September 26, 2019
4 min read

Use financial modeling to evaluate first job opportunities

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Sanjeev Bhatia, MD 
Sanjeev Bhatia
David B. Mandell, MD 
David B. Mandell

by Sanjeev Bhatia, MD; and David B. Mandell, JD, MBA

Newly minted physicians can often be idealistic when looking for their first jobs. After years of hard work, relocation and delayed gratification, it is natural that new doctors and their spouses seek a career opportunity that is perfect and permanent.

Unfortunately, many millennial physicians do not have the time, tools or experience to accurately evaluate their first employment opportunities and ultimately are disappointed by their circumstances being different from what they envisioned. Sadly, but commonly, this situation can lead to significant personal and family stress, professional insecurity and financial hardship.

According to various reports, 50% to 75% of physicians will change jobs during their first 5 years of work, with the bulk of them switching after 2 years of practice. Although various factors, such as family circumstances, location and practice conditions, play a role in a young physician’s decision to change jobs, dissatisfaction with one’s financial situation has been shown to be one of the biggest contributors to job changes among young doctors.

In this column, we present a simple method all physicians can use when evaluating various job opportunities.

Not all about the money

First and foremost, focusing on a specific job’s financial situation is not everything. Fresh out of training and loaded with debt, it is not uncommon for young physicians to gravitate towards the highest paying career opportunity only to change practices a few years later when financial stressors decrease, or practice conditions and family situations change. Always focus on the big picture during the career search process.

Compensation is often cited among the top two reasons for a change in employers. Although many young physicians leave a practice because their income expectations were different than what they were actually paid, the situation is often worsened by complex compensation formulas and overhead/partnership costs that are typical in a medical practice setting.

Financial modeling for future decisions

Financial modeling is the process of creating a summary of a company’s expenses and earnings in the form of a spreadsheet that can be used to calculate the impact of a future event or decision. Financial advisors on both Wall Street and Main Street frequently use these tools to guide decisions and estimate stock prices, relying on the same present value of future cash flows that was discussed in our article that addressed using insurance to protect a physician’s future income from disability and death.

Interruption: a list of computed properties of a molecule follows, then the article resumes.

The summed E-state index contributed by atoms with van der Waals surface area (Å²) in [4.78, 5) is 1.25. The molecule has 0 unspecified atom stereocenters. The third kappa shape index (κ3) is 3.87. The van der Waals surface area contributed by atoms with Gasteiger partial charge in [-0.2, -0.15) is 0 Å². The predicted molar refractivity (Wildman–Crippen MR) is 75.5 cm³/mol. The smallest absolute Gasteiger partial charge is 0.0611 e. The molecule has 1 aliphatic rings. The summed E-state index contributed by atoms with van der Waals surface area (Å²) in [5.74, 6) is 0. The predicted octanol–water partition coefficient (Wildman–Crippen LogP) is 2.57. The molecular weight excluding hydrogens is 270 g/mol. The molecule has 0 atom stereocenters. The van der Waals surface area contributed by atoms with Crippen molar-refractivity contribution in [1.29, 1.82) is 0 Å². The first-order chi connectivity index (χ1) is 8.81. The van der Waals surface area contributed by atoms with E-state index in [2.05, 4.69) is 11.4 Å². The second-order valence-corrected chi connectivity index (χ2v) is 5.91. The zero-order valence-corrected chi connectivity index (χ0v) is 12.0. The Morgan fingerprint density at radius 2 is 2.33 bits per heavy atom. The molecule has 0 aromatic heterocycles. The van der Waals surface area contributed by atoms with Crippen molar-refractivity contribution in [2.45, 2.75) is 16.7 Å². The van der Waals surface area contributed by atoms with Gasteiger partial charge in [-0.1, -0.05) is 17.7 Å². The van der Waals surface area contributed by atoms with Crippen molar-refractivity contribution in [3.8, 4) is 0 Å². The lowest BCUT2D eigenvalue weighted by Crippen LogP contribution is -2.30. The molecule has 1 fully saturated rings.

If you know, approximately, what you may be expected to make in each job opportunity, as well as various other costs (ie, living expenses, partnership buy-ins and taxes), a simple spreadsheet may be a valuable tool in financially modeling your net worth in various job opportunities. If you plan to invest your disposable income, it is helpful to estimate expenses and desired rate of return to see what you may be able to save and compound over time.

Job 1
Figure 1. Financial modeling for hypothetical job 1, a private practice opportunity with a starting salary of $150,000 and a $50,000 partnership buy-in during year 3.
Source: David B. Mandell, JD, MBA

Job 2 
Figure 2. Financial modeling for hypothetical job 2, a hospital employment opportunity with a fixed salary of $275,000 in a state with higher taxes.

Figure 3. Graphical net worth for the physician at various time points with job 1 and job 2. Note that if the young physician were to leave job 1 before the break-even point of 5 to 6 years, his or her net worth would be considerably lower than it would be had the physician left job 2 after the same number of years.

To demonstrate the value of this technique, Figure 1 is a spreadsheet that depicts a hypothetical private practice employment opportunity that offers a $150,000 starting salary and a $50,000 partnership buy-in during year 3. Like many private practice opportunities, income in the partnership is dependent on production, but the practice provided the job candidate with an estimate.

Figure 2 shows a spreadsheet that reflects a second job opportunity with a $275,000 annual salary that is in a state with higher taxes.

To take the analysis a step further, the physician’s net worth can be graphically compared in various job opportunities (Figure 3). Although it takes time, such efforts may help the young doctor better understand the trajectory of his or her earning potential in various job settings at different time points.

In the examples provided, although job 2 had a $125,000 higher starting salary, after 5 to 6 years the two job opportunities break even financially, with job 1 having a far higher trajectory for long-term earnings growth. However, if the young physician were to leave job 1 after 2 to 3 years, his or her net worth would be about $100,000 lower than it would be if the physician left job 2 after the same time point.

This valuable exercise allows young physicians to easily model a “worst case” and “best case” scenario for each employment offer including what their net worth would be at a specific time point if they had to move for some reason.

Searching for a job can be stressful for physicians of all specialties. The financial aspects of a job should never be the most important factor. However, too often, young doctors poorly understand their compensation expectations prior to signing, and this may later lead to discontent. Financial modeling is a simple tool that may help physicians make better decisions when evaluating different opportunities.

Disclosures: Bhatia and Mandell report no relevant financial disclosures.